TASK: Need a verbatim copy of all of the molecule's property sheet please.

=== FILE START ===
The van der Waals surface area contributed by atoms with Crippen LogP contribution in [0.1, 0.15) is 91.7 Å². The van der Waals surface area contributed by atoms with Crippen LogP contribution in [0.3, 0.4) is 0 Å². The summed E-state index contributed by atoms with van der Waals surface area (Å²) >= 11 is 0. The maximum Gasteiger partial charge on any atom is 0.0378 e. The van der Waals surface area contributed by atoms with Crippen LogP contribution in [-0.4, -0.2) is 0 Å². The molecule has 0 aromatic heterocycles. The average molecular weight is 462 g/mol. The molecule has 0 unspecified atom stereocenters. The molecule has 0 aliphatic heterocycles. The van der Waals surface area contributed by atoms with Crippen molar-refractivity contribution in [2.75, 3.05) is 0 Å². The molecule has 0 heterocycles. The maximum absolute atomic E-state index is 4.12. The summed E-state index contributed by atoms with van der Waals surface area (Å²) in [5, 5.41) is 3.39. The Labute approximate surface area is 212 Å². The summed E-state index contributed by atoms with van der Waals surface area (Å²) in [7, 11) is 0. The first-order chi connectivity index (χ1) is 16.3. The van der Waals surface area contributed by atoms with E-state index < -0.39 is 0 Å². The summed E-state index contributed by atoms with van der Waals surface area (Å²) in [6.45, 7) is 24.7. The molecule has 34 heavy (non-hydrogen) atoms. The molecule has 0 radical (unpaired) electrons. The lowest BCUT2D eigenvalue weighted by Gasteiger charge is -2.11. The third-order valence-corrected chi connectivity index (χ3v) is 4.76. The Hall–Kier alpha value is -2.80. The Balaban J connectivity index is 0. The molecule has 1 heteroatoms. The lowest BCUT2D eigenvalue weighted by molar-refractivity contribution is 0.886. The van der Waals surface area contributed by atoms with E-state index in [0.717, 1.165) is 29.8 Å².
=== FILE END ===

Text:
The van der Waals surface area contributed by atoms with Crippen LogP contribution in [0.1, 0.15) is 91.7 Å². The van der Waals surface area contributed by atoms with Crippen LogP contribution in [0.3, 0.4) is 0 Å². The summed E-state index contributed by atoms with van der Waals surface area (Å²) >= 11 is 0. The maximum Gasteiger partial charge on any atom is 0.0378 e. The van der Waals surface area contributed by atoms with Crippen LogP contribution in [-0.4, -0.2) is 0 Å². The molecule has 0 aromatic heterocycles. The average molecular weight is 462 g/mol. The molecule has 0 unspecified atom stereocenters. The molecule has 0 aliphatic heterocycles. The van der Waals surface area contributed by atoms with Crippen molar-refractivity contribution in [2.75, 3.05) is 0 Å². The molecule has 0 heterocycles. The maximum absolute atomic E-state index is 4.12. The summed E-state index contributed by atoms with van der Waals surface area (Å²) in [5, 5.41) is 3.39. The Labute approximate surface area is 212 Å². The summed E-state index contributed by atoms with van der Waals surface area (Å²) in [7, 11) is 0. The first-order chi connectivity index (χ1) is 16.3. The van der Waals surface area contributed by atoms with E-state index < -0.39 is 0 Å². The summed E-state index contributed by atoms with van der Waals surface area (Å²) in [6.45, 7) is 24.7. The molecule has 34 heavy (non-hydrogen) atoms. The molecule has 0 radical (unpaired) electrons. The lowest BCUT2D eigenvalue weighted by Gasteiger charge is -2.11. The third-order valence-corrected chi connectivity index (χ3v) is 4.76. The Hall–Kier alpha value is -2.80. The Balaban J connectivity index is 0. The molecule has 1 heteroatoms. The lowest BCUT2D eigenvalue weighted by molar-refractivity contribution is 0.886. The van der Waals surface area contributed by atoms with E-state index in [0.717, 1.165) is 29.8 Å².